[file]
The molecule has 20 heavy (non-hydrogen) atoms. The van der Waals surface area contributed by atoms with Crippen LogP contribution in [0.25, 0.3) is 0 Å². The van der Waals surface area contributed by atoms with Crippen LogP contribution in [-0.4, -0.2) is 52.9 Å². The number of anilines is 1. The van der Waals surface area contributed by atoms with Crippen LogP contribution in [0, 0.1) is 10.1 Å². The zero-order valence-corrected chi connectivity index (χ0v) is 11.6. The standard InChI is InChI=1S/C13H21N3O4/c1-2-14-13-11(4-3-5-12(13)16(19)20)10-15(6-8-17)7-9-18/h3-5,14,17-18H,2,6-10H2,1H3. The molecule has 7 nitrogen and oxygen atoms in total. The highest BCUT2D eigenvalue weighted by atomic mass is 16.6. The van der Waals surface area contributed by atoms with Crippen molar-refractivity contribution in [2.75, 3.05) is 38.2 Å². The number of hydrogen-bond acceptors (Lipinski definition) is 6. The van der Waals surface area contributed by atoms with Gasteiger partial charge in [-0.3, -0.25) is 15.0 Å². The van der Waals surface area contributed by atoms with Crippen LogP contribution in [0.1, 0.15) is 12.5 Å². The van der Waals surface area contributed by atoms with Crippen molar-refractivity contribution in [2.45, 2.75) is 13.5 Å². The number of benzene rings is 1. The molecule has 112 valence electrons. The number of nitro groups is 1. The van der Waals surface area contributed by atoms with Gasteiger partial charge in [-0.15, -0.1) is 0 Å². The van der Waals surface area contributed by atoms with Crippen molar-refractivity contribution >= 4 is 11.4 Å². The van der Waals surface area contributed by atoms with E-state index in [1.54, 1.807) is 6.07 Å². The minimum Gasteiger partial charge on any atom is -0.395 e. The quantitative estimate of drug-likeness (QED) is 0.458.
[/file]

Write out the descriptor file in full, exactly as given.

The molecule has 20 heavy (non-hydrogen) atoms. The van der Waals surface area contributed by atoms with Crippen LogP contribution in [0.25, 0.3) is 0 Å². The van der Waals surface area contributed by atoms with Crippen LogP contribution in [-0.4, -0.2) is 52.9 Å². The number of anilines is 1. The van der Waals surface area contributed by atoms with Crippen LogP contribution in [0, 0.1) is 10.1 Å². The zero-order valence-corrected chi connectivity index (χ0v) is 11.6. The standard InChI is InChI=1S/C13H21N3O4/c1-2-14-13-11(4-3-5-12(13)16(19)20)10-15(6-8-17)7-9-18/h3-5,14,17-18H,2,6-10H2,1H3. The molecule has 7 nitrogen and oxygen atoms in total. The highest BCUT2D eigenvalue weighted by atomic mass is 16.6. The van der Waals surface area contributed by atoms with Crippen molar-refractivity contribution in [2.75, 3.05) is 38.2 Å². The number of hydrogen-bond acceptors (Lipinski definition) is 6. The van der Waals surface area contributed by atoms with Gasteiger partial charge in [-0.3, -0.25) is 15.0 Å². The van der Waals surface area contributed by atoms with Crippen LogP contribution in [0.1, 0.15) is 12.5 Å². The van der Waals surface area contributed by atoms with Crippen molar-refractivity contribution in [2.45, 2.75) is 13.5 Å². The number of benzene rings is 1. The molecule has 112 valence electrons. The number of nitro groups is 1. The van der Waals surface area contributed by atoms with Gasteiger partial charge in [-0.15, -0.1) is 0 Å². The van der Waals surface area contributed by atoms with Crippen molar-refractivity contribution >= 4 is 11.4 Å². The van der Waals surface area contributed by atoms with E-state index in [1.54, 1.807) is 6.07 Å². The minimum Gasteiger partial charge on any atom is -0.395 e. The quantitative estimate of drug-likeness (QED) is 0.458.